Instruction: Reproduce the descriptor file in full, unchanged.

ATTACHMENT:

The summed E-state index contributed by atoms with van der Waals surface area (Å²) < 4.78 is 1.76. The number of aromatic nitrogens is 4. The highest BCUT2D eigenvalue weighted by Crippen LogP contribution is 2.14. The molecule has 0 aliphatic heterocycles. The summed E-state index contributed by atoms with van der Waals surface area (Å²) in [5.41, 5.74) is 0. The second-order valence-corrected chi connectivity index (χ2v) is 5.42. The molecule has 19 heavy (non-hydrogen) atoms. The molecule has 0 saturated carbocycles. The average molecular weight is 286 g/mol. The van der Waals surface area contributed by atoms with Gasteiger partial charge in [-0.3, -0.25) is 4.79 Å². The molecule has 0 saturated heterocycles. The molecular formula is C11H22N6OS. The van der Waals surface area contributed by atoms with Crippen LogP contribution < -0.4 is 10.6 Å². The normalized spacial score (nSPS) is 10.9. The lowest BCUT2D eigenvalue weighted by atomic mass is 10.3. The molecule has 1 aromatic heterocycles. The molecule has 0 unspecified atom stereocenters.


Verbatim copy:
The summed E-state index contributed by atoms with van der Waals surface area (Å²) < 4.78 is 1.76. The number of aromatic nitrogens is 4. The highest BCUT2D eigenvalue weighted by Crippen LogP contribution is 2.14. The molecule has 0 aliphatic heterocycles. The summed E-state index contributed by atoms with van der Waals surface area (Å²) in [5.41, 5.74) is 0. The second-order valence-corrected chi connectivity index (χ2v) is 5.42. The molecule has 19 heavy (non-hydrogen) atoms. The molecule has 0 saturated carbocycles. The average molecular weight is 286 g/mol. The van der Waals surface area contributed by atoms with Gasteiger partial charge in [-0.3, -0.25) is 4.79 Å². The molecule has 0 saturated heterocycles. The molecular formula is C11H22N6OS. The van der Waals surface area contributed by atoms with Crippen LogP contribution < -0.4 is 10.6 Å². The normalized spacial score (nSPS) is 10.9. The lowest BCUT2D eigenvalue weighted by atomic mass is 10.3. The molecule has 1 aromatic heterocycles. The molecule has 0 unspecified atom stereocenters.